It's a Communication tool used for making step bs step work instructions or demonstrations that can be viewed with a free player in the free products section of the website look for I studied the tool while working for a reseller that didn't support it but learned the training classes for free since I worked at a 3dvia reseller the Composer product allows custon screen shots for product manuals to be made that can easi{y be updated when models are revised. If you know PTC's software well like I and many other forum members do, why should they have to pay for support in addition to update costs when all you use are the software upgrades.

To

"It's not the size of the Forum that matters, It's the Quality of the Posts"

Michael Cole
Boston, MA
CSWP, CSWI, CSWTS
Follow me on !w¡#$%
@ TrajPar - @ mcSldWrx2008
= ProE = SolidWorks

RE: Pro/E losing market share to SolidWorks?

(OP)
Does SolidWorks have a parts and symbols library that comes anywhere close to that of Pro/Engineer?

Tunalover

RE: Pro/E losing market share to SolidWorks?

proe does not have a large library. i haven't explored it much though.
the answer is yes, but i'm not sure about the entry version.

RE: Pro/E losing market share to SolidWorks?

(OP)
loki3000:
Define "large." I have personally gone through Pro/E family tables containing tens of thousands of standard English and metric fasteners in order to add material properties and company-standard parameters. I never got to their standard symbols, pipe fittings, User Defined Features, etc. They don't push the library but it's quite useful if you can get your hands on it. You do have a lot of work to do though to make the library acceptable for regular use.


Tunalover

RE: Pro/E losing market share to SolidWorks?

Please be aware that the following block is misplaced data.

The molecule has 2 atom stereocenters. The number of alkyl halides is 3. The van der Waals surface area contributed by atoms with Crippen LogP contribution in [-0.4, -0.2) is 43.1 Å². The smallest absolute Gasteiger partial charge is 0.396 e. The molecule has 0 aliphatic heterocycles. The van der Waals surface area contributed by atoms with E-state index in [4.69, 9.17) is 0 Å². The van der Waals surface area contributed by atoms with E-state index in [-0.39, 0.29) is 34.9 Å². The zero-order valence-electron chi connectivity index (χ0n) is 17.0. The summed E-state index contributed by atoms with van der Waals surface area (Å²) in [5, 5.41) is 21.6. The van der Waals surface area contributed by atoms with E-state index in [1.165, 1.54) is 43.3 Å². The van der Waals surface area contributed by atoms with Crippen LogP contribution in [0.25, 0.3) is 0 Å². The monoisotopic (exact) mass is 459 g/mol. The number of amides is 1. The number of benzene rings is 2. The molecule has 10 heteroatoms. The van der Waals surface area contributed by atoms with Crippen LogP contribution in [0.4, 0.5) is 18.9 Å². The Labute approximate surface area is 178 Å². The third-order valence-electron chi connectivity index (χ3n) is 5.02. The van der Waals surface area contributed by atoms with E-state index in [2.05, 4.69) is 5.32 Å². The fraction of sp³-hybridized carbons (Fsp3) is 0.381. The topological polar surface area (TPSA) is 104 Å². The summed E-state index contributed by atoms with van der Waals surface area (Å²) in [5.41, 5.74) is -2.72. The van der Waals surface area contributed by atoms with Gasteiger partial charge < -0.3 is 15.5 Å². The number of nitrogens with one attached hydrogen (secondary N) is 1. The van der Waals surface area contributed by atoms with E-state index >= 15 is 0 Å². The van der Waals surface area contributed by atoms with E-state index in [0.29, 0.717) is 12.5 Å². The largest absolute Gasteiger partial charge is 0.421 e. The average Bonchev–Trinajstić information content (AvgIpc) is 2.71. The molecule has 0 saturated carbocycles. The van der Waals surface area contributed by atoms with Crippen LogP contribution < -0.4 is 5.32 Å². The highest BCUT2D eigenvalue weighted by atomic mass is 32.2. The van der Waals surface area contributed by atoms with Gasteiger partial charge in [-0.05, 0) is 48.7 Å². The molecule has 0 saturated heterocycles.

yes, it has those. it also has the option of defining your own (pipe...), but i haven't explored it much.
the main difference is that it's embedded in the program itself (database)

RE: Pro/E losing market share to SolidWorks?

(OP)
mjcole-
You said "The CoCreate or CreO Direct is actually more expensive thatn the parametric." CoCreate is the product that used to be Solid Designer. Are you sure you have the name right?

Tunalover

RE: Pro/E losing market share to SolidWorks?

http://communities.ptc.com/message/182121
see this thread. it's as of creo 1.0, but there isn't much new in 3.0 anyway.
i still can't make a hole on an interior cylindrical feature.

RE: Pro/E losing market share to SolidWorks?

To make a hole on an interior cylindrical feature.

Use datum point and place it on the interior surface, drag the offset handle to place it.

Click on hole tool and click on the datum point.

You are done.

RE: Pro/E losing market share to SolidWorks?

Using support geom or datum as individual step can ensure flexibility and robust model.

Creo Direct and Creo Parametric works together. The files are interchangeable. You can modify in both program. It does have a tree structure when you open in Parametric. This allows you flexibility to make changes.

There are a lot of miss information on the Internet. Don't read too much into it.


RE: Pro/E losing market share to SolidWorks?

there is picture proof though.
and it can be seen how such direct editing can mess up model rebuild times.
esp since all those dx, dy moves could be reduced to a single feature.

RE: Pro/E losing market share to SolidWorks?

You should the context of use in a company. You want your part and models to be able to be view and edited by the people who need to use it. There is no point to design part in SketchUp and then you cannot bring it into Creo.

Creo direct is essentially mainly for some modification and some part creation. If you want to create complex parts, you would need more advance 3D CAD tool.